The series explores the taming of violence through global mythology. We are living in the safest times our species has ever known and we strive to do more. These tales of woe are, in many ways, tales of what we have overcome. 

Sedna the Seawitch


The Birth of Creation

Each piece in the series is watercolor and ink on 140lb paper, 18×24 inches. The first five pieces won second place at South Bay Contemporary’s ‘All Things Condidered’ exhibition, 2014, curated by Scott Canty, formerly the director of the Los Angeles Municipal Art Gallery at Barnsdall Art Park. 

K Ryan Henisey is a Los Angeles area artist. His watercolor and mix media works explore the human experience. 

Portraits link the past and the present 

When they come, black booted and their sirens blazing, the community shuts its doors and draws its curtains tight. To the neighborhood, emergency sounds mean another black boy may die tonight.
On November 22, 2014, Tamir Rice was shot and killed by two police officers.

Tamir was in a park, with his toy gun. When the call was made to emergency services, Tamir was described as “a male sitting on a swing and pointing a gun at people,” “probably a juvenile.” Tamir was fired upon twice, fatally struck once in the torso. The investigation into Tamir’s death is ongoing but failures of justice and controversy surrounding police-involved deaths of other African American children has caused unrest in neighborhoods throughout the United States.

Tamir was 12 years old. This occurred in Cleveland, Ohio.

Hands up. Don’t shoot.


Parts of #BlueHolocaust are currently on display at Betti Ono Gallery as part of Viral: RK25, recalling 25 years of police brutality. The piece is six 20×20 watercolor and ink portraits in black frames. $7,200. Ten percent of the artists profits will be donated to support social justice in the US.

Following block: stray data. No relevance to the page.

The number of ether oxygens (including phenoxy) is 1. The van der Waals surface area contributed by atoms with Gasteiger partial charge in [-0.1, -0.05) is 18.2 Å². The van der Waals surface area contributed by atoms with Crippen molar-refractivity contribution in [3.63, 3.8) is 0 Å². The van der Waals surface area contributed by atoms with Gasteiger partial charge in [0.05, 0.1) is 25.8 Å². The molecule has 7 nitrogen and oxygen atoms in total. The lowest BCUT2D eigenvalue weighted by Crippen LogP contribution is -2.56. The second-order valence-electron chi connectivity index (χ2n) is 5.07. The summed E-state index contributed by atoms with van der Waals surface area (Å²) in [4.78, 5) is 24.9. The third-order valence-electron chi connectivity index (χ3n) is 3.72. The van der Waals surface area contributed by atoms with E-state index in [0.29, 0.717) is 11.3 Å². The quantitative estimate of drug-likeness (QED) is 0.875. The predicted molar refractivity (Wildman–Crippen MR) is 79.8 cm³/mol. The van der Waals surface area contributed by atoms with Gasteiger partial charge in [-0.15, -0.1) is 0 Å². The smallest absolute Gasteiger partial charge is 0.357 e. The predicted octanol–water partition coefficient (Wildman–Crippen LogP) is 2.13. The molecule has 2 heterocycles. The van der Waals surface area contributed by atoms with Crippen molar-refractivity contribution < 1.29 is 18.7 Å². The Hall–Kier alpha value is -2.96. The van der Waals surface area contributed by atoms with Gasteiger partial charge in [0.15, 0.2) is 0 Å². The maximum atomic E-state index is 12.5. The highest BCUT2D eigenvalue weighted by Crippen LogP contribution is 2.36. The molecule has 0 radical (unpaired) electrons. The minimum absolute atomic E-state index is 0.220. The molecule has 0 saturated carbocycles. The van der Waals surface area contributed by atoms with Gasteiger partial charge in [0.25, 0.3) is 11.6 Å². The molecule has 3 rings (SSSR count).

K Ryan Henisey is a protest artist living in West Hollywood, California. His art often confronts violence faved by marginalized communities. 

Fine art in Fall colors 

Growing up in the high desert means you really only experience two seasons – hot and windy or cold and windy.
Spring and fall like to vacillate between the two, sometimes changing their temperament — and the temperature — in the course of an hour.

On this first day of fall, I’m reminded of those bygone days during the change of seasons. The wind is always fierce along the edge of the Mohave, but the gifts of the desert carry their own beauty.

Orange, yellow and pink are favorite colors. The desert likes to wear them in the early hours of the morning. Her blossoms blush in the vibrant hues, creating poppies and lupines among the sagebrush and chaparral.

The morning that inspired this painting, Sunrise Highway 138, I was driving to work from my brother’s farm. Being a school-teacher, I had created an intimate relationship with the dawn.

The sky was alive, reminiscent of the wildfires that rage through the region. Ahead, where it met the railroad tracks, the highway turned at a right angle. A train was slowly crossing the valley floor and the rising sun caught between the steel beams of the chugging cars.

For a moment, I was a boy again. The work was fresh and new. A great train stood before me and I was struck by the wonders of our time.

For just that moment — those infinitesimally short seconds — I felt a sense of awesome smallness within the universe. That feeling of being small connected me to the beam of light and I was myself and the train and the sun and the earth and all things. Then I blinked and the world was as it always is.

Sunrise Highway 138, is watercolor on 140lb cotton paper, six by nine inches. The original painting normally retails for $145 but is on sale for $75 through Fall 2016. Contact the artist directly at for purchase inquiries. Sale prices include shipping but exclude frames.


K Ryan Henisey is a fine artist who lives in West Hollywood, California. His protest works are currently on display at Betti Ono Gallery in Oakland and at the Kellogg Art Gallery at Cal Poly Pomona. An ongoing exhibition of Slumbering Sea is on display at the Newhall Aquarium in Santa Clarita.